This is part one of a series on how high-cost lenders beat back a Missouri ballot initiative that would have capped the annual rate of payday and similar loans at 36 percent.
As the Rev. Susan McCann stood outside a public library in Springfield, Mo., last year, she did her best to persuade passers-by to sign an initiative to ban high-cost payday loans. But it was difficult to keep her composure, she remembers. A man was shouting in her face.
He and several others had been paid to try to prevent people from signing. “Every time I tried to speak to somebody,” she recalls, “they would scream, ‘Liar! Liar! Liar! Don’t listen to her!’”
Such confrontations, repeated across the state, exposed something that rarely comes into view so vividly: the high-cost lending industry’s ferocious efforts to stay legal and stay in business.
Outrage over payday loans, which trap millions of Americans in debt and are the best-known type of high-cost loans, has led to dozens of state laws aimed at stamping out abuses. But the industry has proved extremely resilient. In at least 39 states, lenders offering payday or other loans still charge annual rates of 100 percent or more. Sometimes, rates exceed 1,000 percent.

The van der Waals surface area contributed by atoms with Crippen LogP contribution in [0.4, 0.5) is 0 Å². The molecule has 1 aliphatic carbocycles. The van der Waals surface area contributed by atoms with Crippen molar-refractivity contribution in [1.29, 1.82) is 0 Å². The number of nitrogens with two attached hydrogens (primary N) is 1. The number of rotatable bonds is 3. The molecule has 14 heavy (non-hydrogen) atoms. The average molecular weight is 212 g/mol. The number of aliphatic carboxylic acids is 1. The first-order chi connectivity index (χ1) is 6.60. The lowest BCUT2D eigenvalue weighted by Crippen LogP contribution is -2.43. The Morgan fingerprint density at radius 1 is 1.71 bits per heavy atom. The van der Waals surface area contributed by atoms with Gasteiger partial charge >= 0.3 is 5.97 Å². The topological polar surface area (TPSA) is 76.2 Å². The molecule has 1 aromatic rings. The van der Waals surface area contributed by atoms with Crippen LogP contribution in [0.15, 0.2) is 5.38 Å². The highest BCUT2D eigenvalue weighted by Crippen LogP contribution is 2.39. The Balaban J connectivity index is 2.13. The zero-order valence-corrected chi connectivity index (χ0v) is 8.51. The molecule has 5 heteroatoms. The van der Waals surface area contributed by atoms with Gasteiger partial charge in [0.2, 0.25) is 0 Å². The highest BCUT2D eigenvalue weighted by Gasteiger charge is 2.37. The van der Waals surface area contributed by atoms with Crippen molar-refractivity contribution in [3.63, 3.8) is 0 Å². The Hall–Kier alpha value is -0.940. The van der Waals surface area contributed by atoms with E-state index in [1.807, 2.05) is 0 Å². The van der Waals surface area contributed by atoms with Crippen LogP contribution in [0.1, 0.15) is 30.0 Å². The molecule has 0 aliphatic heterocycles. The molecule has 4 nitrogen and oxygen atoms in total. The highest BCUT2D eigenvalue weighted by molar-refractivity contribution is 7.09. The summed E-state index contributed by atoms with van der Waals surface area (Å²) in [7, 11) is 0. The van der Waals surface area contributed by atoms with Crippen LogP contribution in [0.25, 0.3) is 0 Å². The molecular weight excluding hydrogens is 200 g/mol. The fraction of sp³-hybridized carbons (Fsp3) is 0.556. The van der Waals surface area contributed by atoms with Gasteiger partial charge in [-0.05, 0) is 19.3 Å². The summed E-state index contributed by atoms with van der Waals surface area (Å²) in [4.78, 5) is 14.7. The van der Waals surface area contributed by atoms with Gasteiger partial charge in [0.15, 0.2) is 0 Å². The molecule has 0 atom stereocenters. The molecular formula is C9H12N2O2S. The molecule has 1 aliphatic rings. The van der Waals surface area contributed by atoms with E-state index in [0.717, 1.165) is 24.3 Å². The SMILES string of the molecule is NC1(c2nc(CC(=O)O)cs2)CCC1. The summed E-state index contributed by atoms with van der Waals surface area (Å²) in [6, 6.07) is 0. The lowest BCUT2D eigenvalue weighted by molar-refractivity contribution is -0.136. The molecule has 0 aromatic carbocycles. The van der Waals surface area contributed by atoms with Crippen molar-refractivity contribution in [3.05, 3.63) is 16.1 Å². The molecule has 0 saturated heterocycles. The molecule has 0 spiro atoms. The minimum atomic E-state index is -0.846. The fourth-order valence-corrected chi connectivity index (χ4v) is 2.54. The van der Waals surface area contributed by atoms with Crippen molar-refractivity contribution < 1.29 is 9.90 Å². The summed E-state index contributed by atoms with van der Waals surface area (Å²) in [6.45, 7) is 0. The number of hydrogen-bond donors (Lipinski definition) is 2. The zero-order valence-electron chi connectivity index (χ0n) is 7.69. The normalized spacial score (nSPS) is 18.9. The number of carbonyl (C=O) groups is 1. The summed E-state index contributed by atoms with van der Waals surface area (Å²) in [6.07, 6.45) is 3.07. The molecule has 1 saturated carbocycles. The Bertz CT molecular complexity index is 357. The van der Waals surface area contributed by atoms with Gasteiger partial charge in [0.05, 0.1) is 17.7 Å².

Last year, activists in Missouri launched a ballot initiative to cap the rate for loans at 36 percent. The story of the ensuing fight illuminates the industry’s tactics, from lobbying state legislators and contributing lavishly to their campaigns; to a vigorous and, opponents charge, underhanded campaign to derail the ballot initiative; to a sophisticated and well-funded outreach effort designed to convince African-Americans to support high-cost lending.
Industry representatives say they are compelled to oppose initiatives like the one in Missouri. Such efforts would deny consumers what may be their best or even only option for a loan, they say.
QUIK CASH AND KWIK KASH